Welcome back, readers.

Things remain a little quieter this week in the back half of summer, but we’re still here with a slate of new, urgent, and provocative critical pieces gathered here for your reading pleasure.

This Week in Videogame Blogging is a roundup highlighting the most important critical writing on games from the past seven days.

Industry Spotlights

Two very different documents open our issue this week, spanning the topics of games preservation and industry abuse. The latter will doubtlessly be difficult for many to read, but let’s not allow this conversation to die on the vine.

“I have found that predators were enabled in all departments across Blizzard regardless of level, gender, age or race. It would appear that Blizzard was and is a place where bullying and harassment is encouraged and rewarded. These disturbing behaviors appear to be normalized deep within the walls where bullies and harassers are promoted and their victims are ignored, stepped on, pushed out, or let go.”

New Game

Next up, we have some crunchy pieces this week on structure and design as they correspond to narrative, world, pacing, and level design.

“Make the audience want to know what comes next, and do it by making moments necessary.”


Moving on, we’ve got two articles this week situating popular titles in relation to their objects of critique in our own world, evaluating their successes and shortcomings of imagination and execution.

“I challenge you to consider if the ideas and systems that have come before are the only choices we have going forward. Consider the societies that preceded coal burning and print pressing. Consider hundreds of peoples before which constructed their societies around the welfare of their people. Consider the one who has everything they need.”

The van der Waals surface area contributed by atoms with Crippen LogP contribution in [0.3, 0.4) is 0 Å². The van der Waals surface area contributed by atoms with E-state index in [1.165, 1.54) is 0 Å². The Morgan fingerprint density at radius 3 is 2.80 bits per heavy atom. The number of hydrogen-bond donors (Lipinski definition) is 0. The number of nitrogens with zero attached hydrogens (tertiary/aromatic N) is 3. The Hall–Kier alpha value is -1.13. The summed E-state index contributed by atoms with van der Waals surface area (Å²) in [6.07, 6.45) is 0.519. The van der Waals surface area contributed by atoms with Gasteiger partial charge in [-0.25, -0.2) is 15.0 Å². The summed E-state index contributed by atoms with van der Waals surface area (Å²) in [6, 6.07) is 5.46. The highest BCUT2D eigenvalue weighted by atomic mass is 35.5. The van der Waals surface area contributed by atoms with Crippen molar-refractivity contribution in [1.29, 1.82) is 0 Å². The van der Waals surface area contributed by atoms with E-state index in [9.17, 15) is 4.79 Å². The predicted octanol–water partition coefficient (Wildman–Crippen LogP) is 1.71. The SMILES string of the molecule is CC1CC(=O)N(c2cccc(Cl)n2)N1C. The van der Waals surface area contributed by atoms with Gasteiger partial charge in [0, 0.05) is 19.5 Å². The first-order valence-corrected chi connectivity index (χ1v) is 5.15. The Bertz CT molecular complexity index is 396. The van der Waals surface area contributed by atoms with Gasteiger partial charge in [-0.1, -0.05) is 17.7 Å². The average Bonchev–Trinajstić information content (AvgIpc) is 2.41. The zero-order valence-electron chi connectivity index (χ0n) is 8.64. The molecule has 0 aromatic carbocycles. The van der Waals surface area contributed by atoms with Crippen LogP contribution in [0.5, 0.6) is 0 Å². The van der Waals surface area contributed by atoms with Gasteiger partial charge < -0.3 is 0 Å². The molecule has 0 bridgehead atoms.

Active Timeless Battle

Our next section this week is all about Japanese role-playing games in one way or another, looking at their structures, accomodations, design hallmarks, and their place in the contemporary games landscape.

NEO guides you towards acting like a local by refusing to give you the video game-y conveniences in games like Grand Theft Auto or Insomniac’s Spider-Man. There is no mini map or fast travel, and the connections between streets don’t necessarily signal themselves to you as a player. You can definitely get lost in Shibuya if you’re not paying attention, and it’s up to you to pay attention to your surroundings so you don’t.”

Queer Horizons

We turn now to thorny tensions in queer representation across games and series. Whether its the protracted fights for bare-minimum representation or the flawed and fraught depictions and allegories we actually receive in popular games, queerness remains… messy. Read on for more articulate insights.

“In theory, the asari represent a break from traditional, human modes of gender. In practice, they recreate specific queer discourses of human history, offering either assimilation or death to its queer analogs.”

Critical Chaser

This week we have the pleasure of concluding our issue with two critical art exhibits, author and critic-curated, respectively, situating two well-known and well-loved games into overlooked and underappreciated contexts.

“The point of this exhibition is pain. The pain of shifting focus as an observer. The pain of how, after so many decades of feminist analysis, I can read fifty articles about how modern art and film are just like Silent Hill 2 – full of conjecture about art that looks similar by important cisgender men – and not see any of the works by artists I know are direct aesthetic parallels. Here are a few of them.”


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Have you read, seen, heard or otherwise experienced something new that made you think about games differently? Send it in!